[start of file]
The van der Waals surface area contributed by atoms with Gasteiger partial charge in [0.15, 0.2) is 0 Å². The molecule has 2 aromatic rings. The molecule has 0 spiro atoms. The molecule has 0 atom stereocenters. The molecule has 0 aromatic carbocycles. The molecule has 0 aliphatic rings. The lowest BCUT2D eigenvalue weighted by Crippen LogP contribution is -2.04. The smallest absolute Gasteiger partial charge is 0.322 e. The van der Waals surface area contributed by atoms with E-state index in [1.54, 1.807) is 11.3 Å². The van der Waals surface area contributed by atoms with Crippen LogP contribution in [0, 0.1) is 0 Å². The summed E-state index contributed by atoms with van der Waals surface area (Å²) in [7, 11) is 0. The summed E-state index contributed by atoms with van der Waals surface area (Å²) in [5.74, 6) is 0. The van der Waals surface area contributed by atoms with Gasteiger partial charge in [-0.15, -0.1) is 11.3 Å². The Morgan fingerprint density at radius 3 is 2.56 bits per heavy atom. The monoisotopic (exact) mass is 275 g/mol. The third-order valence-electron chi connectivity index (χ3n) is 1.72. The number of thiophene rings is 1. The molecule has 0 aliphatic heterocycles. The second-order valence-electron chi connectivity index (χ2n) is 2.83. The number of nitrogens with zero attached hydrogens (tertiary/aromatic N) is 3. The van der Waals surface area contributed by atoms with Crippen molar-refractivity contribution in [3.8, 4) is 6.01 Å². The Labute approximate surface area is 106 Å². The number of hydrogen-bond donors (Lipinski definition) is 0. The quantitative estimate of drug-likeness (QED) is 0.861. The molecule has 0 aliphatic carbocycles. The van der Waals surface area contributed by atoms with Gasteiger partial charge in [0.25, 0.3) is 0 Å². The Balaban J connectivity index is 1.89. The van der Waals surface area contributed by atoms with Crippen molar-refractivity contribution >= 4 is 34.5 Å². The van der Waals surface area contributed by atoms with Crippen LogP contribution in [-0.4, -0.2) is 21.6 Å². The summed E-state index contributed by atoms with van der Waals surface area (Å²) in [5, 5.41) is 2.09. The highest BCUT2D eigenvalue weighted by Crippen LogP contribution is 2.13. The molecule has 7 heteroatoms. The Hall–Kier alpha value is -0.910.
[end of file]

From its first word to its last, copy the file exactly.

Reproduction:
The van der Waals surface area contributed by atoms with Gasteiger partial charge in [0.15, 0.2) is 0 Å². The molecule has 2 aromatic rings. The molecule has 0 spiro atoms. The molecule has 0 atom stereocenters. The molecule has 0 aromatic carbocycles. The molecule has 0 aliphatic rings. The lowest BCUT2D eigenvalue weighted by Crippen LogP contribution is -2.04. The smallest absolute Gasteiger partial charge is 0.322 e. The van der Waals surface area contributed by atoms with E-state index in [1.54, 1.807) is 11.3 Å². The van der Waals surface area contributed by atoms with Crippen LogP contribution in [0, 0.1) is 0 Å². The summed E-state index contributed by atoms with van der Waals surface area (Å²) in [7, 11) is 0. The summed E-state index contributed by atoms with van der Waals surface area (Å²) in [5.74, 6) is 0. The van der Waals surface area contributed by atoms with Gasteiger partial charge in [-0.15, -0.1) is 11.3 Å². The Morgan fingerprint density at radius 3 is 2.56 bits per heavy atom. The monoisotopic (exact) mass is 275 g/mol. The third-order valence-electron chi connectivity index (χ3n) is 1.72. The number of thiophene rings is 1. The molecule has 0 aliphatic heterocycles. The second-order valence-electron chi connectivity index (χ2n) is 2.83. The number of nitrogens with zero attached hydrogens (tertiary/aromatic N) is 3. The van der Waals surface area contributed by atoms with Crippen molar-refractivity contribution in [3.8, 4) is 6.01 Å². The Labute approximate surface area is 106 Å². The number of hydrogen-bond donors (Lipinski definition) is 0. The quantitative estimate of drug-likeness (QED) is 0.861. The molecule has 0 aliphatic carbocycles. The van der Waals surface area contributed by atoms with Gasteiger partial charge in [0.25, 0.3) is 0 Å². The Balaban J connectivity index is 1.89. The van der Waals surface area contributed by atoms with Crippen molar-refractivity contribution >= 4 is 34.5 Å². The van der Waals surface area contributed by atoms with Crippen LogP contribution in [-0.4, -0.2) is 21.6 Å². The summed E-state index contributed by atoms with van der Waals surface area (Å²) in [5, 5.41) is 2.09. The highest BCUT2D eigenvalue weighted by Crippen LogP contribution is 2.13. The molecule has 7 heteroatoms. The Hall–Kier alpha value is -0.910.